Cost savings drive green IT for Australian businesses, says Ndevr CEO

Cost savings drive green IT for Australian businesses, says Ndevr CEO

The environmental and IT consultant believes companies are adapting well to Carbon Tax.

Sustainability has risen in importance for Australian organisations concerned with cutting costs, according to Maureen Clifford, CEO of environmental and IT consultant Ndevr.

Clifford recently won the Victorian Telstra Business Women’s Innovation Award, sponsored by Nokia, for her work on incorporating energy data management within companies’ enterprise IT systems. The integration is meant to simplify and increase the accuracy of energy usage reporting. Clifford will appear in the Telstra-sponsored national finals in Sydney on 21 November.

Clifford cited a change in attitude toward sustainability since 2006, when she began assisting companies report data. “It’s much more of a focus” for Australian organisations today, she told Computerworld Australia.

“When we first started, people were only doing it when they had to report. Now they voluntarily report.” Companies increasingly see sustainability as a business opportunity, she said.

The National Greenhouse and Energy Reporting Act of 2007 was a strong initial driver making companies prioritise energy consumption reporting, Clifford said. But now saving money has taken over as the top reason for organisations to measure and manage energy usage, she said. While environmental concerns are also a driver, the CFO looks at energy mainly from the cost perspective, she said.

The Carbon Tax has increased the emphasis on reducing costs from energy consumption, she said, but companies have been reporting energy consumption since 2009. “I think companies have adapted to [the Carbon Tax] very well,” she said. “Certainly there wouldn’t be anyone having to pay a Carbon Tax if they hadn’t already had to report.”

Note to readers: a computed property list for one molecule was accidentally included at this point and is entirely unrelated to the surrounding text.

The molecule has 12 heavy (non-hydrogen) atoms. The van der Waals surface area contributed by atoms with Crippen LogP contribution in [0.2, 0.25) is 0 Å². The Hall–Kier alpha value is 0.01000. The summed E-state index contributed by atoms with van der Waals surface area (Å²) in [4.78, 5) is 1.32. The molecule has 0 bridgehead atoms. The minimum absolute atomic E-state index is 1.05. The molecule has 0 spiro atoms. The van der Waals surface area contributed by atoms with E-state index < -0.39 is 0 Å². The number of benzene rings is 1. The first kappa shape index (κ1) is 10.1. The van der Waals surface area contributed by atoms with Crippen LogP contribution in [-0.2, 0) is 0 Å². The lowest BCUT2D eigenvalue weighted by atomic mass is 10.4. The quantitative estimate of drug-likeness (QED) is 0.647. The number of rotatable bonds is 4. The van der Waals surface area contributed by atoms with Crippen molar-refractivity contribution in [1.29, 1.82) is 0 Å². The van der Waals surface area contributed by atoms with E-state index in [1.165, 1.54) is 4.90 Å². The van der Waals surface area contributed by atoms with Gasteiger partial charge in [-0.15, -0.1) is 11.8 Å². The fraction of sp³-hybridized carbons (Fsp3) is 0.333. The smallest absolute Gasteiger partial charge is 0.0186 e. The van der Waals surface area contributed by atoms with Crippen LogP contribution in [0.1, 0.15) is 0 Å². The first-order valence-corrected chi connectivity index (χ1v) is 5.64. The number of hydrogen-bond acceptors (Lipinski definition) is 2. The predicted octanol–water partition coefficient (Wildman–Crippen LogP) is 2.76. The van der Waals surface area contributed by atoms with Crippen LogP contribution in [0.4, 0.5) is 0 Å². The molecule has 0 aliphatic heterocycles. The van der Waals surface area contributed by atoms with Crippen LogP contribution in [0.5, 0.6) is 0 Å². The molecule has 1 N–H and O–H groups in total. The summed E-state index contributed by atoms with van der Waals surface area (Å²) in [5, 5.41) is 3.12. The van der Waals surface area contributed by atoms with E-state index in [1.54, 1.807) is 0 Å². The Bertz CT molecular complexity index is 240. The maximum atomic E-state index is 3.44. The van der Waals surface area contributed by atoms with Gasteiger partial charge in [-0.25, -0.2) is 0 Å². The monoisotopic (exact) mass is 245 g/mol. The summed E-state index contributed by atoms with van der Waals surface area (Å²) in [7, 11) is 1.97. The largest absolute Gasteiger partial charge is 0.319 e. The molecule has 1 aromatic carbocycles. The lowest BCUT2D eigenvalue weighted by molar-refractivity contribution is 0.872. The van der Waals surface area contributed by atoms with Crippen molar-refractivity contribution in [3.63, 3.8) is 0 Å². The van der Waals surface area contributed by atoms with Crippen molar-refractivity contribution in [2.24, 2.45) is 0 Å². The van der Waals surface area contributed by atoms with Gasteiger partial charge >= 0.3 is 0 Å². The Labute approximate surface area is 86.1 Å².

Sustainability can be addictive, Clifford said. When companies start a green initiative, they find that “employees start bringing forward ideas and ways they can cut down on waste,” she said. “It becomes ingrained in the whole culture.”

However, green is still viewed by many organisations as a “separate initiative” to the broader IT plan, Clifford said. “It usually comes from the sustainability manager or environmental manager [and] certainly not a push from IT.”

It’s important for businesses to understand what their emissions are, because that amount could be more or less than expected, Clifford said.

“If you’re doing it on spreadsheets and trying to figure it out, and the emission factor’s changed in a year, you could be thinking you’ve got a lot more than what you have,” she said. Ndevr worked with “one company who thought they had a lot more emissions than what they ended up with.”

Read about tips to green data centres here and here.

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